Do read the whole thing. Mr. Trump has brought in a great assortment of free market experts for advice as he works on filling out his cabinet and advisory team.
Here’s an astonishing fact about the expansion of the administrative state. President Jimmy Carter’s National Security Council numbered 25 people. Barack Obama’s National Security Council is over 400 people.
Filed under: Bureaucracy, Capitalism, Domestic Policy, Economics, Foreign Policy, Free Markets, Freedom, History, Media Bias, Politics, Terrorism, The United States
ABC News on the radio is talking about the protests, and counting up the popular vote for Hillary, with apparently no understanding of how an American election works. We really need to make plain to the media just what their role as “the fourth estate” is. They are not supposed to be the cheering section for their personal preferences. If they got into the news business to change the world, they need do some serious re-thinking. If that’s their choice, they need to sign on with a political campaign, and forget trying to be a news media star.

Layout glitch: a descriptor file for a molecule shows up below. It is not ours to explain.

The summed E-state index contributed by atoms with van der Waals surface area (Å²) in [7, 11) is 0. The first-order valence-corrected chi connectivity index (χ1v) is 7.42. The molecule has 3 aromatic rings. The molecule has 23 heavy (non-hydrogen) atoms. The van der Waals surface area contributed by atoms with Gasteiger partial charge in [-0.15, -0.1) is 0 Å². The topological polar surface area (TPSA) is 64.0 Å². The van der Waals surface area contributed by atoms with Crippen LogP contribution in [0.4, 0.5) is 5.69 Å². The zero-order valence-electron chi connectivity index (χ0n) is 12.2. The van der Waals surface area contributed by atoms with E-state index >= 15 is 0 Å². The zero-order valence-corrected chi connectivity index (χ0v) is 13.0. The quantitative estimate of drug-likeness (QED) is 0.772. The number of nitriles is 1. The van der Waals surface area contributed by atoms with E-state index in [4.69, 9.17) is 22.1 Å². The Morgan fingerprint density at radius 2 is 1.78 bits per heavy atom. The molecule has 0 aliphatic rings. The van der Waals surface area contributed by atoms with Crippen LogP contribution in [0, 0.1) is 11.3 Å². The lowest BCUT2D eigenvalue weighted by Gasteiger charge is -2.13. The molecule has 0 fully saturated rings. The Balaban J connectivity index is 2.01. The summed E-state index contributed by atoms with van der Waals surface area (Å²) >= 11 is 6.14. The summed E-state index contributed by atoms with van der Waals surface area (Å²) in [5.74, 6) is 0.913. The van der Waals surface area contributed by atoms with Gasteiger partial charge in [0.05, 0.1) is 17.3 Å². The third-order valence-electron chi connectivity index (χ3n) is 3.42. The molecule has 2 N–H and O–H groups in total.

The protests are supposedly because Hillary won the popular vote, and thus she should have won the election. That’s Not the way it works. See the video on the Electoral College. This is the fifth time in American history when the candidate who won the election lost the popular vote. Here’s historian John Steele Gordon: